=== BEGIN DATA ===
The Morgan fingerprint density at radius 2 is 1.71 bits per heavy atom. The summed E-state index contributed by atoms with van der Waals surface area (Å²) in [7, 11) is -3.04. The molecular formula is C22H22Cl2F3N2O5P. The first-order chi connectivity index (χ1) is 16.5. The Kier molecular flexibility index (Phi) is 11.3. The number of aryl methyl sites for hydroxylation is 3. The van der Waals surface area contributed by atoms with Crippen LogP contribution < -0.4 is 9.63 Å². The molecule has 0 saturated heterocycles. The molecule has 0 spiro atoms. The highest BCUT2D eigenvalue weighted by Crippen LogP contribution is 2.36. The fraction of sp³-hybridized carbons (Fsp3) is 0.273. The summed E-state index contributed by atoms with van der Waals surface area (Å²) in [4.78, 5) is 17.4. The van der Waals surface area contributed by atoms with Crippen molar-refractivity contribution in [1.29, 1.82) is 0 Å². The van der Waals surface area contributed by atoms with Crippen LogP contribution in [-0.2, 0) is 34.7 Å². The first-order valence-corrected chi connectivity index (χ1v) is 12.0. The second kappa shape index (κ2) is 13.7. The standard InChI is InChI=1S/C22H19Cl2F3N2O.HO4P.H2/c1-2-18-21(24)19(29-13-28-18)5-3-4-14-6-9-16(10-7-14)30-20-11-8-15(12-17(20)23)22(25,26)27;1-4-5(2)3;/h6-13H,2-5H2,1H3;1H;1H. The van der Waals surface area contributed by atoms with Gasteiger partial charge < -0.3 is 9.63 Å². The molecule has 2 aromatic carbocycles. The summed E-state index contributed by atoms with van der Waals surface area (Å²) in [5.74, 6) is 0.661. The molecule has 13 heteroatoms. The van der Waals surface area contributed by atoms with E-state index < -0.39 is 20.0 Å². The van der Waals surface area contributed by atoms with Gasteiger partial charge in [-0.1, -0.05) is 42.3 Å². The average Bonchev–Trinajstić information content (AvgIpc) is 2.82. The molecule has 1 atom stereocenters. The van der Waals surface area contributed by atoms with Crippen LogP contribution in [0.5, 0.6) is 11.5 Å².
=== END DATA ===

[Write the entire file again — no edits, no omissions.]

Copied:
The Morgan fingerprint density at radius 2 is 1.71 bits per heavy atom. The summed E-state index contributed by atoms with van der Waals surface area (Å²) in [7, 11) is -3.04. The molecular formula is C22H22Cl2F3N2O5P. The first-order chi connectivity index (χ1) is 16.5. The Kier molecular flexibility index (Phi) is 11.3. The number of aryl methyl sites for hydroxylation is 3. The van der Waals surface area contributed by atoms with Crippen LogP contribution < -0.4 is 9.63 Å². The molecule has 0 saturated heterocycles. The molecule has 0 spiro atoms. The highest BCUT2D eigenvalue weighted by Crippen LogP contribution is 2.36. The fraction of sp³-hybridized carbons (Fsp3) is 0.273. The summed E-state index contributed by atoms with van der Waals surface area (Å²) in [4.78, 5) is 17.4. The van der Waals surface area contributed by atoms with Crippen molar-refractivity contribution in [1.29, 1.82) is 0 Å². The van der Waals surface area contributed by atoms with Crippen LogP contribution in [-0.2, 0) is 34.7 Å². The first-order valence-corrected chi connectivity index (χ1v) is 12.0. The second kappa shape index (κ2) is 13.7. The standard InChI is InChI=1S/C22H19Cl2F3N2O.HO4P.H2/c1-2-18-21(24)19(29-13-28-18)5-3-4-14-6-9-16(10-7-14)30-20-11-8-15(12-17(20)23)22(25,26)27;1-4-5(2)3;/h6-13H,2-5H2,1H3;1H;1H. The van der Waals surface area contributed by atoms with Gasteiger partial charge < -0.3 is 9.63 Å². The molecule has 2 aromatic carbocycles. The summed E-state index contributed by atoms with van der Waals surface area (Å²) in [5.74, 6) is 0.661. The molecule has 13 heteroatoms. The van der Waals surface area contributed by atoms with E-state index < -0.39 is 20.0 Å². The van der Waals surface area contributed by atoms with Gasteiger partial charge in [-0.1, -0.05) is 42.3 Å². The average Bonchev–Trinajstić information content (AvgIpc) is 2.82. The molecule has 1 atom stereocenters. The van der Waals surface area contributed by atoms with Crippen LogP contribution in [0.5, 0.6) is 11.5 Å².